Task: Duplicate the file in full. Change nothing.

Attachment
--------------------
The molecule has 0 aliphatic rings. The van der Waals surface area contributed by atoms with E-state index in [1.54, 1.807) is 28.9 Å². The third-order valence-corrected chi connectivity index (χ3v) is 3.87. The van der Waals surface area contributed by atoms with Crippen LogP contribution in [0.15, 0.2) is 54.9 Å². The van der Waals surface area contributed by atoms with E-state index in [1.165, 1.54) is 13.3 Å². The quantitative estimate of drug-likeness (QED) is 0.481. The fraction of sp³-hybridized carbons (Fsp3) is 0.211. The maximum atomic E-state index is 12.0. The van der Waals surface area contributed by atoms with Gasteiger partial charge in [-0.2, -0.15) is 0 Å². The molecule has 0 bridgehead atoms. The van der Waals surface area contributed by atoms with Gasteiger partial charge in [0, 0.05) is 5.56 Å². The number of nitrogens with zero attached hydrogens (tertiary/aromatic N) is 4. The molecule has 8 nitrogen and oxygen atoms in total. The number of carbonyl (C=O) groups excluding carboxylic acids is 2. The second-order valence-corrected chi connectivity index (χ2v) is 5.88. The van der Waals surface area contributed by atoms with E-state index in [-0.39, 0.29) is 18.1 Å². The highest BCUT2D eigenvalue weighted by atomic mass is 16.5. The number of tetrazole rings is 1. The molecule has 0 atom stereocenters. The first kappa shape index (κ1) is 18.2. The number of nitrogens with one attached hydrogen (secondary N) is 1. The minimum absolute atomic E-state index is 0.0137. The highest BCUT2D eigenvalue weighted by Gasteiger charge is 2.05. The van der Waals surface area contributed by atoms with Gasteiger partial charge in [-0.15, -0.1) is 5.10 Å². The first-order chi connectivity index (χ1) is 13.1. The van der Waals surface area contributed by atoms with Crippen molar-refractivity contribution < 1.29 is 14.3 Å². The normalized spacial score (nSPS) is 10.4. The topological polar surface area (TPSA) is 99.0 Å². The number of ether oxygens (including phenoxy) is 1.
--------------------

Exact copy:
The molecule has 0 aliphatic rings. The van der Waals surface area contributed by atoms with E-state index in [1.54, 1.807) is 28.9 Å². The third-order valence-corrected chi connectivity index (χ3v) is 3.87. The van der Waals surface area contributed by atoms with Crippen LogP contribution in [0.15, 0.2) is 54.9 Å². The van der Waals surface area contributed by atoms with E-state index in [1.165, 1.54) is 13.3 Å². The quantitative estimate of drug-likeness (QED) is 0.481. The fraction of sp³-hybridized carbons (Fsp3) is 0.211. The maximum atomic E-state index is 12.0. The van der Waals surface area contributed by atoms with Gasteiger partial charge in [-0.2, -0.15) is 0 Å². The molecule has 0 bridgehead atoms. The van der Waals surface area contributed by atoms with Gasteiger partial charge in [0, 0.05) is 5.56 Å². The number of nitrogens with zero attached hydrogens (tertiary/aromatic N) is 4. The molecule has 8 nitrogen and oxygen atoms in total. The number of carbonyl (C=O) groups excluding carboxylic acids is 2. The second-order valence-corrected chi connectivity index (χ2v) is 5.88. The van der Waals surface area contributed by atoms with E-state index in [-0.39, 0.29) is 18.1 Å². The highest BCUT2D eigenvalue weighted by atomic mass is 16.5. The number of tetrazole rings is 1. The molecule has 0 atom stereocenters. The first kappa shape index (κ1) is 18.2. The number of nitrogens with one attached hydrogen (secondary N) is 1. The minimum absolute atomic E-state index is 0.0137. The highest BCUT2D eigenvalue weighted by Gasteiger charge is 2.05. The van der Waals surface area contributed by atoms with Gasteiger partial charge in [-0.15, -0.1) is 5.10 Å². The first-order chi connectivity index (χ1) is 13.1. The van der Waals surface area contributed by atoms with Crippen molar-refractivity contribution < 1.29 is 14.3 Å². The normalized spacial score (nSPS) is 10.4. The topological polar surface area (TPSA) is 99.0 Å². The number of ether oxygens (including phenoxy) is 1.